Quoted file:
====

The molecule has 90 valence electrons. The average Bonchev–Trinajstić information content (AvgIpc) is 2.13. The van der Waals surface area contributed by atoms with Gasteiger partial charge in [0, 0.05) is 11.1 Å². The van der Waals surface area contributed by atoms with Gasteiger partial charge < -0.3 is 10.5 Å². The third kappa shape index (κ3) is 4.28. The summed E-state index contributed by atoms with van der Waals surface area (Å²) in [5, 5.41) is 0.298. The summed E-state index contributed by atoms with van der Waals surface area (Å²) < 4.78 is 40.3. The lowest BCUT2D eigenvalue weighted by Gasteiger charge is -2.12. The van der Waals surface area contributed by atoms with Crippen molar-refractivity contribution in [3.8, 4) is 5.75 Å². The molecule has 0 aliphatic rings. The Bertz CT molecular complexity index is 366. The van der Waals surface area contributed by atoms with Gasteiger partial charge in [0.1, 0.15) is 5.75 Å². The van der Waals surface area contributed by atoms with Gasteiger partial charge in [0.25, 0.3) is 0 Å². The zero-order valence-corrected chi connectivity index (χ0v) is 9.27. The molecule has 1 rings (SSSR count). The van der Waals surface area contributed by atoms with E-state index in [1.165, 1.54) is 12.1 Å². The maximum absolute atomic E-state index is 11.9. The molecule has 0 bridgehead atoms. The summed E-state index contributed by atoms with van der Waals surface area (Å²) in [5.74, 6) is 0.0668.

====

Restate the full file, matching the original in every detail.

The molecule has 90 valence electrons. The average Bonchev–Trinajstić information content (AvgIpc) is 2.13. The van der Waals surface area contributed by atoms with Gasteiger partial charge in [0, 0.05) is 11.1 Å². The van der Waals surface area contributed by atoms with Gasteiger partial charge < -0.3 is 10.5 Å². The third kappa shape index (κ3) is 4.28. The summed E-state index contributed by atoms with van der Waals surface area (Å²) in [5, 5.41) is 0.298. The summed E-state index contributed by atoms with van der Waals surface area (Å²) < 4.78 is 40.3. The lowest BCUT2D eigenvalue weighted by Gasteiger charge is -2.12. The van der Waals surface area contributed by atoms with Crippen molar-refractivity contribution in [3.8, 4) is 5.75 Å². The molecule has 0 aliphatic rings. The Bertz CT molecular complexity index is 366. The van der Waals surface area contributed by atoms with Gasteiger partial charge in [0.1, 0.15) is 5.75 Å². The van der Waals surface area contributed by atoms with Gasteiger partial charge in [0.25, 0.3) is 0 Å². The zero-order valence-corrected chi connectivity index (χ0v) is 9.27. The molecule has 1 rings (SSSR count). The van der Waals surface area contributed by atoms with E-state index in [1.165, 1.54) is 12.1 Å². The maximum absolute atomic E-state index is 11.9. The molecule has 0 bridgehead atoms. The summed E-state index contributed by atoms with van der Waals surface area (Å²) in [5.74, 6) is 0.0668.